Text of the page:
Last fall, on December 4, 2012, the Film Program, in association with CCA Wattis Institute for Contemporary Arts, brought renowned German film director, producer, screenwriter, actor, and opera director Werner Herzog to California College of the Arts as a featured guest in its Cinema Visionaries lecture series.
Posted on Friday, June 14, 2013 by Jim Norrena
In December 2012, luminary filmmaker Werner Herzog (third from right) taught a Film master class at CCA.
Posted on Wednesday, June 5, 2013 by Allison Byers
Posted on Tuesday, June 4, 2013 by Lindsey Westbrook
Power to the People: The Graphic Design of the Radical Press and the Rise of the Counter-Culture, 1964-1974
University of Chicago Press, 2013
Hardcover, 264 pages, $45
Though we think of the 1960s and the early '70s as a time of radical social, cultural, and political upheaval, we tend to picture the action as happening on campuses and in the streets. Yet the rise of the underground newspaper was equally daring and original. Thanks to advances in cheap offset printing, groups involved in antiwar, civil rights, and other social liberation issues began to spread their messages through provocatively designed newspapers and broadsheets. This vibrant new media was essential to the counterculture revolution as a whole, helping to motivate the masses and proliferate ideas.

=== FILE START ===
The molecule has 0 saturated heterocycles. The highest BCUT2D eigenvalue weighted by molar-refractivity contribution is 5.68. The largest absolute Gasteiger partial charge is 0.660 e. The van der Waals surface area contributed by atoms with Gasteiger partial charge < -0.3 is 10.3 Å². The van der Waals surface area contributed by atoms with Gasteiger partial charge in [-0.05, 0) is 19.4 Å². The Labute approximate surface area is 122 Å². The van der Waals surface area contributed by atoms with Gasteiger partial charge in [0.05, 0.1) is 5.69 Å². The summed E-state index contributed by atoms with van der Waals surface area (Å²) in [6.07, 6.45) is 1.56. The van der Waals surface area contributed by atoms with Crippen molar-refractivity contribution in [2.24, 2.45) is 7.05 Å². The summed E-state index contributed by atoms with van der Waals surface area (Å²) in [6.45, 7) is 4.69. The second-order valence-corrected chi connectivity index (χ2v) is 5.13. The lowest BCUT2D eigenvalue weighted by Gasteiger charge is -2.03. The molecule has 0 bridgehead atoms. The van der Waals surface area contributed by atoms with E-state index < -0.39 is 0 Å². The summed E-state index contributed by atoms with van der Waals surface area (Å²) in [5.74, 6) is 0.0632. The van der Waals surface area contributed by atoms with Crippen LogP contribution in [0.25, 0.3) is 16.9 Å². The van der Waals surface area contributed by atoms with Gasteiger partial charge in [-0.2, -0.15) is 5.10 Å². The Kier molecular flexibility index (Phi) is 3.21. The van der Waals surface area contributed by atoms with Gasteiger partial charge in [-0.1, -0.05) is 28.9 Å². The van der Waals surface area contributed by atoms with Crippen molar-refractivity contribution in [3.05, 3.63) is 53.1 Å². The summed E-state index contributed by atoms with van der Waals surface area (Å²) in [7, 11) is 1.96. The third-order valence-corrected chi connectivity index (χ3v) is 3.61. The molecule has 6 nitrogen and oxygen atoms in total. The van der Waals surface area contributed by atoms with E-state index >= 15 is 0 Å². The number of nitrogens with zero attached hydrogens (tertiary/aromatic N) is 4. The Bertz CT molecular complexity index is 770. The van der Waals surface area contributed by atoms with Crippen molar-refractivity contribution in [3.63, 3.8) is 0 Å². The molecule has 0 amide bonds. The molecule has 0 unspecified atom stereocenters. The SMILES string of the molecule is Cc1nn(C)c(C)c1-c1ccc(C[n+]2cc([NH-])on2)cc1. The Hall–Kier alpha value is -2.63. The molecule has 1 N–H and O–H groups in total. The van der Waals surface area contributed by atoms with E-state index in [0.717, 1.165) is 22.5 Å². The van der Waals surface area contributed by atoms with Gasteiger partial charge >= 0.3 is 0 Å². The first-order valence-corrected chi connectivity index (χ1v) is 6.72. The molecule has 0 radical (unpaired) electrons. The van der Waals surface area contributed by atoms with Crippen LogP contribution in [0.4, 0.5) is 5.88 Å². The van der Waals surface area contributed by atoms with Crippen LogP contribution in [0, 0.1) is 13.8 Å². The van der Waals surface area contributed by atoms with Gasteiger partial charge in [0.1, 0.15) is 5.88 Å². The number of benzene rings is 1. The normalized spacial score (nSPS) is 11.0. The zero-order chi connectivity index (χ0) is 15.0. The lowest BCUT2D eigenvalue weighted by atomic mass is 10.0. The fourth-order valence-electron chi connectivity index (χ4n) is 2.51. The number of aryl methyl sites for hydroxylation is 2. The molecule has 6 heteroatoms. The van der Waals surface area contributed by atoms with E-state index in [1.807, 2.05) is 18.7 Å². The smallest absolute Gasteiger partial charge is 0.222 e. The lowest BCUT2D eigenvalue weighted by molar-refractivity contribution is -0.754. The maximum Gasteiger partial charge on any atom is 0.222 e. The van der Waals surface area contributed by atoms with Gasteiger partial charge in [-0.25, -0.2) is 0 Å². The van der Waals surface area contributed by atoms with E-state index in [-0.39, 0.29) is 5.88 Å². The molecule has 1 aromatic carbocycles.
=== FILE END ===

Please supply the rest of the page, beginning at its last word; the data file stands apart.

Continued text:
This book is assembled by the renowned graphic designer and CCA Design faculty member Geoff Kaplan of General Working Group. It presents more than 700 full-color images and excerpts from these publications, many of which have not been seen since they were first published almost 50 years ago.
Posted on Friday, May 31, 2013 by Lindsey Westbrook
As often as twice a month she's getting on a plane to attend a design or education conference somewhere around the world -- frequently as an invited speaker. She teaches one course per semester at CCA, which translates to about one day a week. She spends another day every week teaching at Stanford University's famed Institute of Design, better known as "the d.school."
She also runs an independent consultancy that undertakes short- and long-term projects; currently she's working with CCA Architecture faculty member Douglas Burnham on something for PG&E, something else for the Nike Foundation in Nigeria, and a pop-up health clinic project funded by Autodesk.
With another CCA Architecture faculty member, Lisa Findley, she’s writing a chapter on South Africa for a book on different ways of appropriating space globally.
Posted on Friday, May 3, 2013 by Allison Byers
Powers received her ikebana teaching certificate after graduating from high school in June of 2012, which gives her the potential to teach her own classes. Right now, however, Powers is focusing most of her time studying glass blowing at the California College of the Arts.
Posted on Tuesday, April 23, 2013 by Jim Norrena